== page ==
An Undocumented Case Of Stupidity

| USA | Learning | January 28, 2017

(I work the front desk at my university’s library. I often help students print from our large touch screen printer.)

Student: “Excuse me, can you help me print?”

Me: “Sure! Which computer are you printing from?”

Student: “One.”

(I walk him over to the printer and show him how to access the printing queue from computer one. There are roughly fifteen documents that pop up.)

Me: “Okay, which documents are yours?”

Student: “All of them!”

Me: “Okay.”

(I’ve never had a student print so many documents at once, but I figure it’s an end of semester project or something. I put in his print card, select all of the documents, and hit print.)

Student: *grabbing the pages being printed* “These aren’t mine!”

Me: “…”

This Situation Will Just Snake Along

| IN, USA | Right | January 25, 2017

(I work in the children’s department on the second floor of our large public library, so I see some interesting things. There are no food and drinks allowed except in the main lobby area. A roughly ten-year-old boy enters the children’s department.)

Boy: “Can I get logged onto a computer? Oh, and this isn’t a drink by the way.” *he’s holding a styrofoam drink cup*

Me: “Yes, there are computers open in the lab. What’s in the cup?”

Boy: “A snake!”

Me: “What? A live snake?”

Boy: “Yep! I found it outside and I’m taking it home but I wanted to come here first. Can he stay in the cup while I’m on the computer?”

(A bit stupefied by the unexpected situation, I agree. I comes to my senses and realize a minute later that this a terrible idea.)

Me: *goes to computer lab* “I’m sorry, we actually don’t allow animals except trained service animals in the library. You need to take the snake outside.”

(The boy reluctantly agrees to do so. Out of curiosity, I watch him from the windows. The library security guard joins me to see what’s going on. The boy has elected to dump the snake out directly in front of the library main doors, which are automatic and still open behind him. It’s November and chilly so of course the snake is going towards heat, resulting in a desperate game of soccer on the boy’s part. There is general relief from the watching crowd when the snake is finally coerced into the bushes. My coworker stops panicking and everyone resumes normal duties. Five minutes later, an adult man walks into the children’s department:)

Man: “Hey, do you have a hole punch?”

Me: “We should, but you have to use it here at the desk. May I ask what you need it for?”

Man: *holding up Pringles can* “I found this snake outside and I put him in this can, but I want to punch some holes in the lid so he can breathe while I’m here. Can I borrow it?”

Coworker: “Why is that snake back in here again?!”

(Please note that he had to walk through the main lobby, past the circulation desk, past the reference desk, upstairs, and around the corner to children’s. The man was denied use of the hole punch, under duress, and the snake was escorted back outside of the library. Such fuss over an average garter snake!)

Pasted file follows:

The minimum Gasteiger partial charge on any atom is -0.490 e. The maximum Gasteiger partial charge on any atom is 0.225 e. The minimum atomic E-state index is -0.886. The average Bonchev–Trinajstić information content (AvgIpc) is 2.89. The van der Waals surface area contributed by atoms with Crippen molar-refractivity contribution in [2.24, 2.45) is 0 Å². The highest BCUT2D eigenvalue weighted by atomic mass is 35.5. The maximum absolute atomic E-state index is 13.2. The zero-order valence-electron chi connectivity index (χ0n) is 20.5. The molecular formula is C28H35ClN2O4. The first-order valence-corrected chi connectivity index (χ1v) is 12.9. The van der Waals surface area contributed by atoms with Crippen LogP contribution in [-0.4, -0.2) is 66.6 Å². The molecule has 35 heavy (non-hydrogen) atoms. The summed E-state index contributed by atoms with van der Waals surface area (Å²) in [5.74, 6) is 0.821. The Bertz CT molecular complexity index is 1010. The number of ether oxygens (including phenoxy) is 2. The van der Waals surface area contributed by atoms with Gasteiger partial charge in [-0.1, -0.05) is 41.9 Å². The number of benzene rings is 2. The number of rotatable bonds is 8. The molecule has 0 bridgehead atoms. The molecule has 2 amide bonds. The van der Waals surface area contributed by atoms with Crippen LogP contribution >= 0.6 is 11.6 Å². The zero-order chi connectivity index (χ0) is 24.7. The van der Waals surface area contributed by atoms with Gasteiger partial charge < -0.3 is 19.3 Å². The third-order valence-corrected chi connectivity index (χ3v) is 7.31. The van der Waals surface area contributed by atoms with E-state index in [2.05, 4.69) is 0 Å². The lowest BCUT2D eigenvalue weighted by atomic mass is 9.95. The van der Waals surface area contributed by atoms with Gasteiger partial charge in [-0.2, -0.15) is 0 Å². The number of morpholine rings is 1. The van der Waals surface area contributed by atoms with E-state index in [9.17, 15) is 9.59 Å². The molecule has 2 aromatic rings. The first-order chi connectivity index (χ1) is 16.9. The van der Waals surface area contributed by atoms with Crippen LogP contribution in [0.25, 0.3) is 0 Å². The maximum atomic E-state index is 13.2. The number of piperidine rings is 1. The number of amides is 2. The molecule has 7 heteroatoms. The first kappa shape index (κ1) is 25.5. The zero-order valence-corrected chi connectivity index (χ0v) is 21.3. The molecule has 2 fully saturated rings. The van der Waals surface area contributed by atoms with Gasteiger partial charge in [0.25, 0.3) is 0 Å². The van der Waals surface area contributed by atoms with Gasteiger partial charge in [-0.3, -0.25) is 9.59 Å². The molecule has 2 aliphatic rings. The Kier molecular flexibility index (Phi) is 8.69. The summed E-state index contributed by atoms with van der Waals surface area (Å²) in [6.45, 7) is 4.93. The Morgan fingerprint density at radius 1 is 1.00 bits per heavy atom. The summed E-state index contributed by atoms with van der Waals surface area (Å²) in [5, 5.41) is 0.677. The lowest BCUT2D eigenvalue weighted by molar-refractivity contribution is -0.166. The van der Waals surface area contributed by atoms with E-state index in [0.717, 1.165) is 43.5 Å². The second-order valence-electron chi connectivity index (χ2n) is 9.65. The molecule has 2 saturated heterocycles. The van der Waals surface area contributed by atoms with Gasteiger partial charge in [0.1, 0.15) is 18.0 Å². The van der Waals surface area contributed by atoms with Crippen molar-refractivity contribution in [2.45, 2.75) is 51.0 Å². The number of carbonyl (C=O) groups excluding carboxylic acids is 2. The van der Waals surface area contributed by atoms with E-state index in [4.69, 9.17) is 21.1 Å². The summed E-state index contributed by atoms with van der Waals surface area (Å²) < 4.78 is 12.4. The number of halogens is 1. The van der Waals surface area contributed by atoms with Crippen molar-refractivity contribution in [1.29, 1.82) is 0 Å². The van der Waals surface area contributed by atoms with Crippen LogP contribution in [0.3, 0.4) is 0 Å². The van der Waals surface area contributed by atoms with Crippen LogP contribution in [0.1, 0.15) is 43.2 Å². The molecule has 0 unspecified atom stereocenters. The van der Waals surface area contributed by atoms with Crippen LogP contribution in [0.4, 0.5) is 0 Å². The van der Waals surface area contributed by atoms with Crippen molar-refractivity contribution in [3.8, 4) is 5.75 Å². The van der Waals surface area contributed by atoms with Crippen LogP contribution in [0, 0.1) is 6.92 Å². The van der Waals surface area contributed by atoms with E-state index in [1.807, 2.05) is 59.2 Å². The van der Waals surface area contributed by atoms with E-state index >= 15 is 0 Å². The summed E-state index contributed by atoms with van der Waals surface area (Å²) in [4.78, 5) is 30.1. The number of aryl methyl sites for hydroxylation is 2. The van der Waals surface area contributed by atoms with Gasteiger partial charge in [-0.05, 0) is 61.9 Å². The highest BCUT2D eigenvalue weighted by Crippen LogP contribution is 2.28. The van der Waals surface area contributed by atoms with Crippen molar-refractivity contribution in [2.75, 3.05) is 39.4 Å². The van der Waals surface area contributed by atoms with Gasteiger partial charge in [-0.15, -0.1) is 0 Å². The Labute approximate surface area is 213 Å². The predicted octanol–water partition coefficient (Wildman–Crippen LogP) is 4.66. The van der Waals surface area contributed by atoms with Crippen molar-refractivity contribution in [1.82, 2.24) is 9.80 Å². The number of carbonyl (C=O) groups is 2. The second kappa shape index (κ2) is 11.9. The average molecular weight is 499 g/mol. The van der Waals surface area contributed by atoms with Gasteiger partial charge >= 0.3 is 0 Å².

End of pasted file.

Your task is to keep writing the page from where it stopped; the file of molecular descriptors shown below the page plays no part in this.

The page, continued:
Et Tu Genealogy?

| Provo, UT, USA | Learning | January 25, 2017

(I work at a university library, in a section that deals specifically with religion books and with family history research. I’m also getting a history degree, so I get a lot of history-related questions. We have a large-format printer with which people print off pedigree charts, fan charts, and any other posters. The fan charts, which show about nine generations, especially are a popular service. One day I get this call.)

Me: “[Library]. How may I help you?

Caller: “Hi. Can you print fan charts that go as far back as Julius Caesar?”

Me: *thinking it’s a joke* “Sorry?”

Caller: “Yeah, I traced my genealogy back to Julius Caesar, and I want to show that on a fan chart.”

Me: “Um, no, I’m afraid the program can only portray nine generations. Is there anything else I can help you with?”

Caller: *obviously disappointed* “No, that’s all right.”

(He hangs up. I relate all this to my coworker.)

Me: “I didn’t have the heart to tell him that Julius Caesar doesn’t have any known surviving descendants.”

Not Saved By The Bell

, | USA | Learning | January 23, 2017

(At my college library at closing time, we signal by pressing a bell at 15 minutes, 10 minutes, and then 5 minutes to close. There are always two people on closing shift: one person stays at the checkout counter to help people check out books and the other person walks around the floors, politely reminding everyone that it’s time to leave. One night, after I have rung the 15 minute and 10 minute warning bells, a girl storms up to the checkout counter.)

Girl: “Someone up there keeps ringing a bell. You need to make them stop. It’s very loud and I’m trying to study!”

Me: “Yes, ma’am, I did. That’s our closing warning bell. We’re closing for the night in 10 minutes. Please pack up your books to leave.”

Girl: “Humph! Well, you shouldn’t make it so loud. I have a test to study for!”

(Guess who made me and my shift-mate 10 minutes late to close that night while she packed up her books?)

College Is A Lottery

, | St. Louis, MO, USA | Learning | January 17, 2017

Student #1: *to [Student #2]* “What would you do if you won the Powerball Lottery?”

Student #2: *thinking* “Hmm, probably pay off my college tuition. Then use the remaining seven dollars to buy myself a sandwich.”

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